Monthly Diabetes Management Class
During my time at Northwest Texas Healthcare System, I volunteered to take on the responsibility to teach the monthly diabetes management class at the main campus. The class was part of the Diabetes Self-Management Education program offered on campus. On top of the nutrition piece, the program offered lectures on exercise, medication, and behavior change all in one day.
Each class was about 45 minutes long and included 10-50 clients. My presentation was based on a ready-made PowerPoint approved by the American Diabetes Association. Although there was limited room for me to modify the slides, I strived to make my lecture creative by adding in interactive activities. One of the activities I tried during the holiday season was asking patients to design a meal that could fit the holiday atmosphere while staying within their carbohydrate meal plans.
After class, I always made sure to check out clients’ satisfaction survey and ask peer educators for suggestions of improvements. This opportunity really honed my presentation skills. I could feel myself becoming more relaxed and confident onstage as time progressed. With this experience in hand, I now feel much more comfortable about holding public presentations in the future.
During my involvement with the Youth Advisory Council at the UC San Diego Center for Community Health, I mentored high school students (youth members) in the Social Media group. Under the guidance of my preceptors, I organized two meetings with the Social Media group and orally explained to the youth members about how to utilize social media platforms such as Facebook and Twitter to increase their voice and impact in the community around public health issues. I also wrote a social media work plan to outline the meeting agendas, as well as the tasks that I designed for the youth members to help them get prepared for the 2017 Childhood Obesity Conference.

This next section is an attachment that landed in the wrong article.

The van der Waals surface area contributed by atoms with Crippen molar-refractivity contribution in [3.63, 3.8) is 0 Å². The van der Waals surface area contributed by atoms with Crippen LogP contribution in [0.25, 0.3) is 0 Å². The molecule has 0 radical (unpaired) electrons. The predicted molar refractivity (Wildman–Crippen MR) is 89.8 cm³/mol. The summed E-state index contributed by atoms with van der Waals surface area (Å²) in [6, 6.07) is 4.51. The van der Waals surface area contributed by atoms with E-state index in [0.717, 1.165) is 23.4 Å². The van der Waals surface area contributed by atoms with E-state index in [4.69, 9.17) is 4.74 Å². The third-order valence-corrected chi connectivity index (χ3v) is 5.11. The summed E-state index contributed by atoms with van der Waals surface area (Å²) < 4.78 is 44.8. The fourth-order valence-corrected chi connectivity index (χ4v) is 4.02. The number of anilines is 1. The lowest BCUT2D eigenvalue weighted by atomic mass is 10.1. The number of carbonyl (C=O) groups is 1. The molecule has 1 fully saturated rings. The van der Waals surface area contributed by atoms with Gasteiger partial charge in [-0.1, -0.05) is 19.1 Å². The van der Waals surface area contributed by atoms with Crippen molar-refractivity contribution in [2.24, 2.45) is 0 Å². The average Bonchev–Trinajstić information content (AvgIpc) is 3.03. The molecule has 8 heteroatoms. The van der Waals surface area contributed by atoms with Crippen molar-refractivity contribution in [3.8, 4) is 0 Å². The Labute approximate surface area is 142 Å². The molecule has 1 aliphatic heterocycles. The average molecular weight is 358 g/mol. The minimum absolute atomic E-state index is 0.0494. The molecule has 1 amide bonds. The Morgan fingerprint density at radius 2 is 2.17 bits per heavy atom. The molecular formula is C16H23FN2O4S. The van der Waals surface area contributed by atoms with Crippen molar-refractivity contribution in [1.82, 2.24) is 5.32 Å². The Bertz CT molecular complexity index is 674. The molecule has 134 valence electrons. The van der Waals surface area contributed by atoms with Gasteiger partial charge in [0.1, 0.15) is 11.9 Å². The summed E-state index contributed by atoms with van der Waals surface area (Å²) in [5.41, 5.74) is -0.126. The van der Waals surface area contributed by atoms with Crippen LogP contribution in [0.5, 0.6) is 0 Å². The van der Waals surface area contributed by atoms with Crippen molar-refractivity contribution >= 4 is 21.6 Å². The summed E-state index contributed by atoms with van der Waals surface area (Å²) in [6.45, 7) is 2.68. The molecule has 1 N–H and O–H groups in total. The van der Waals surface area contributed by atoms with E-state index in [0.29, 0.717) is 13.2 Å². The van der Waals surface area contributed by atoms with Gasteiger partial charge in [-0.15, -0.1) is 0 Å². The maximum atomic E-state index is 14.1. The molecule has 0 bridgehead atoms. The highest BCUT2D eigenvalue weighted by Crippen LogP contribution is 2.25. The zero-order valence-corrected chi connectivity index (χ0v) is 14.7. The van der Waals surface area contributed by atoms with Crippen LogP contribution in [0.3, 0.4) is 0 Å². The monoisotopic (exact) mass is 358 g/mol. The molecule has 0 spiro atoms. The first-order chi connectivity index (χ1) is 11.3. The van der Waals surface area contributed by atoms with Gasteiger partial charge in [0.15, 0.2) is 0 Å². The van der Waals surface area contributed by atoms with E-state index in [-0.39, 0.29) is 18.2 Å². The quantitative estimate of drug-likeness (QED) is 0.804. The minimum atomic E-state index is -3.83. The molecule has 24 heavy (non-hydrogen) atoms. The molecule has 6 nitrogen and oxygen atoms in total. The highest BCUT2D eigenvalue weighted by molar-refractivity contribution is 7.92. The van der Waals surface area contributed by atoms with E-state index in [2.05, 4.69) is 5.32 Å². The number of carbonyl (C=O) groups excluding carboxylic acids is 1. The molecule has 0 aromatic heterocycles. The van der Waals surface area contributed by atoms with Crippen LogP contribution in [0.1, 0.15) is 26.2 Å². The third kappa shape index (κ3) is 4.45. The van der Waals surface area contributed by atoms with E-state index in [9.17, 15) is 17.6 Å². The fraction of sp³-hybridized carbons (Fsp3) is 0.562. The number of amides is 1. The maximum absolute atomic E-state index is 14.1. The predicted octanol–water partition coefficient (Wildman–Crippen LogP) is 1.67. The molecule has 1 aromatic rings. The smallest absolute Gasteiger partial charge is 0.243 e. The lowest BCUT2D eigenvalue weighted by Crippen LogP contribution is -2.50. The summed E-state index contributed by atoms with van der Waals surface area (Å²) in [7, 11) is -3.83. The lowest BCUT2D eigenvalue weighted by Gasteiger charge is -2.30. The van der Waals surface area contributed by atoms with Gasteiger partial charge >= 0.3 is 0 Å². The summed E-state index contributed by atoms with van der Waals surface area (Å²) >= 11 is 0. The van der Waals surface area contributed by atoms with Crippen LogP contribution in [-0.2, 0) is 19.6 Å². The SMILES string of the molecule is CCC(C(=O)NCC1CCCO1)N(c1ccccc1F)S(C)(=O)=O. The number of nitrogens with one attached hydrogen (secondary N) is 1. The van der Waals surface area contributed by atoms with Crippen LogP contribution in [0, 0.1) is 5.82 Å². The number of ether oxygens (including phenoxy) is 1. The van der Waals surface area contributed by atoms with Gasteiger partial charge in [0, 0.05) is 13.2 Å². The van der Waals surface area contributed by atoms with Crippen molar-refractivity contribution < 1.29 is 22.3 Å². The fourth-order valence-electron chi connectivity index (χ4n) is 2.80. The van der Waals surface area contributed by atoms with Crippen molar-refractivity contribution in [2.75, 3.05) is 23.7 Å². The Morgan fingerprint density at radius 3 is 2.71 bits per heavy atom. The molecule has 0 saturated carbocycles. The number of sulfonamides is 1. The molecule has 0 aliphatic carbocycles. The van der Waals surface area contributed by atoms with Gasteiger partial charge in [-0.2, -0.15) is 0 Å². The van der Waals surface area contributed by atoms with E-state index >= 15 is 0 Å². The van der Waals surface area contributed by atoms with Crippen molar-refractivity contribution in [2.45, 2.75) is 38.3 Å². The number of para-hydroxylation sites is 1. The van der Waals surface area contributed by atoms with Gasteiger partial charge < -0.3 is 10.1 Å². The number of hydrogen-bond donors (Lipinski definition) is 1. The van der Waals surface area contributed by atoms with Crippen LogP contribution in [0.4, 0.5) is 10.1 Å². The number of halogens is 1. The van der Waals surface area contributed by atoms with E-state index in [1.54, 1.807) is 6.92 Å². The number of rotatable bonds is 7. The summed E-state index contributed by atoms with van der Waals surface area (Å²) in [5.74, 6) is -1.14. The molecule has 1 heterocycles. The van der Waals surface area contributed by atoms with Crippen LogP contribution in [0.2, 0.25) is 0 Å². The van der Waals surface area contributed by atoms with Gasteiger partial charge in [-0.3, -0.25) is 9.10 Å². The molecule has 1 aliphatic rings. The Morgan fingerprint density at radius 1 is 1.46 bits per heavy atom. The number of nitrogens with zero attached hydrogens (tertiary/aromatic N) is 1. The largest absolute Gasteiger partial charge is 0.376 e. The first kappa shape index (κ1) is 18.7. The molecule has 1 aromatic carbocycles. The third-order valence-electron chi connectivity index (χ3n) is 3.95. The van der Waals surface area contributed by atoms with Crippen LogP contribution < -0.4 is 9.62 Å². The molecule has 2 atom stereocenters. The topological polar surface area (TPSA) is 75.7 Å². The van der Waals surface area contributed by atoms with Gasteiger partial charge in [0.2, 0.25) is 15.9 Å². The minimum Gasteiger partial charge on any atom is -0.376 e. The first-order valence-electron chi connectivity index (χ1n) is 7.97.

Please click on the following link to access the work plan, or learn more about the Youth Advisor Council at the UCSD CCH by clicking here.
Community Teaching Sessions
During my Nutrition Education and Counseling course in spring 2016, I was exposed to concepts such as behavior change theories, learning theories, as well as various types of teaching techniques. I also worked with 2-3 classmates as a group to conduct teaching sessions in community and professional settings. For example, in one of the teaching sessions, my team educated a group of low-income women about how to prevent chronic diseases with healthy diets and lifestyles. During these teaching sessions, I developed skills in conducting nutrition education using behavior change theories and learning theories. I also gained experiences in developing effective educational materials such as PowerPoint and other types of visual aids. Please click on the link below to see the PowerPoint, lesson plan, and mentor evaluation from one of the teaching sessions.
Student Learning Center Science Tutor
In fall 2015, I took a Science Tutor Training course at the Student Learning Center on Campus. Through this class, I was introduced to strategies and tips for peer tutoring. I also learned about how to lecture in a classroom setting, which includes writing on the blackboard and explaining concepts to students in an engaging way. To apply my learnings, I carried out several mock lectures in front of the course instructor and peer tutors, during which I presented topics from the course of Introduction to Human Nutrition (NST10). Please click on the following link to check out the sample board work that I prepared for one of my mock lectures.
WonderWorks is a UC Berkeley student organization that aims at supplementing local elementary school students with extra science education. The club has established connections with several local schools. Club members form teams of four or five and teach children about fun science concepts at the classroom level. These classes usually take place once or twice a month and are about 1 hour long. I participated in the club during the school year of 2014-2015, and taught third-grade students with my team. In one of the sessions, we presented to the students about how polymers are formed. To back up our explanations, we demonstrated the concept with an activity in which the students had the opportunity to make a polymer from glue and Borax. To learn more about WonderWorks, please click on this link to visit their website.